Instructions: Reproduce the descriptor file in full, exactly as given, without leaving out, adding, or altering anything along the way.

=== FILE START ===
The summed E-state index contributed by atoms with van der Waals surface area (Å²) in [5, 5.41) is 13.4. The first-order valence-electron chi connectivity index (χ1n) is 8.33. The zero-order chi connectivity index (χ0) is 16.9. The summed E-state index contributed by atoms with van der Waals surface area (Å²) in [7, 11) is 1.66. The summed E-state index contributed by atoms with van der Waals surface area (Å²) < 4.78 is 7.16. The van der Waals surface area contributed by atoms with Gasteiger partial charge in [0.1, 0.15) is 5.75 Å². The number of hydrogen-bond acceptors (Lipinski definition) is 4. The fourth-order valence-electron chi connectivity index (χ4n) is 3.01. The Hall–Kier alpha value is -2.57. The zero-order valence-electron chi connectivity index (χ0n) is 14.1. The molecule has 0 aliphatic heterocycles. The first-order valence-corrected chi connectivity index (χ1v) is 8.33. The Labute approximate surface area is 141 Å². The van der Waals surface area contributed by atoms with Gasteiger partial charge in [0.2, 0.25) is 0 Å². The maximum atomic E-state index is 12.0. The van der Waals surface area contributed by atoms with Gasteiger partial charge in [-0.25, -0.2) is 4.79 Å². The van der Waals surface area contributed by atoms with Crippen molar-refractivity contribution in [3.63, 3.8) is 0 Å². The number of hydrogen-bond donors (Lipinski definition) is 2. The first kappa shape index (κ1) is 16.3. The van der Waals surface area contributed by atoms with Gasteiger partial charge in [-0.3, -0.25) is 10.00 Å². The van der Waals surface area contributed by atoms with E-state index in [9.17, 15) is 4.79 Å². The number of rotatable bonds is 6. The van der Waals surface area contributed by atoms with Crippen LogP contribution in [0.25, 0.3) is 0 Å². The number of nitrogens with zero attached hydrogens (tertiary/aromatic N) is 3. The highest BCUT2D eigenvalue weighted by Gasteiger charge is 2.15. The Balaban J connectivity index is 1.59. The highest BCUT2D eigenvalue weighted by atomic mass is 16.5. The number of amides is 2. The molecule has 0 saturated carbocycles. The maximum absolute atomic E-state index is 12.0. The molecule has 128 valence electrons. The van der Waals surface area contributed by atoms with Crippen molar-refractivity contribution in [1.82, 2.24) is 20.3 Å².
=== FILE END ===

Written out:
The summed E-state index contributed by atoms with van der Waals surface area (Å²) in [5, 5.41) is 13.4. The first-order valence-electron chi connectivity index (χ1n) is 8.33. The zero-order chi connectivity index (χ0) is 16.9. The summed E-state index contributed by atoms with van der Waals surface area (Å²) in [7, 11) is 1.66. The summed E-state index contributed by atoms with van der Waals surface area (Å²) < 4.78 is 7.16. The van der Waals surface area contributed by atoms with Gasteiger partial charge in [0.1, 0.15) is 5.75 Å². The number of hydrogen-bond acceptors (Lipinski definition) is 4. The fourth-order valence-electron chi connectivity index (χ4n) is 3.01. The Hall–Kier alpha value is -2.57. The zero-order valence-electron chi connectivity index (χ0n) is 14.1. The molecule has 0 aliphatic heterocycles. The first-order valence-corrected chi connectivity index (χ1v) is 8.33. The Labute approximate surface area is 141 Å². The van der Waals surface area contributed by atoms with Gasteiger partial charge in [0.2, 0.25) is 0 Å². The maximum atomic E-state index is 12.0. The van der Waals surface area contributed by atoms with Gasteiger partial charge in [-0.25, -0.2) is 4.79 Å². The van der Waals surface area contributed by atoms with Crippen molar-refractivity contribution in [3.63, 3.8) is 0 Å². The number of hydrogen-bond donors (Lipinski definition) is 2. The first kappa shape index (κ1) is 16.3. The van der Waals surface area contributed by atoms with Gasteiger partial charge in [-0.3, -0.25) is 10.00 Å². The van der Waals surface area contributed by atoms with E-state index in [9.17, 15) is 4.79 Å². The number of rotatable bonds is 6. The van der Waals surface area contributed by atoms with Crippen LogP contribution in [0.25, 0.3) is 0 Å². The number of nitrogens with zero attached hydrogens (tertiary/aromatic N) is 3. The highest BCUT2D eigenvalue weighted by Gasteiger charge is 2.15. The Balaban J connectivity index is 1.59. The highest BCUT2D eigenvalue weighted by atomic mass is 16.5. The number of amides is 2. The molecule has 0 saturated carbocycles. The maximum absolute atomic E-state index is 12.0. The molecule has 128 valence electrons. The van der Waals surface area contributed by atoms with Crippen molar-refractivity contribution in [1.82, 2.24) is 20.3 Å².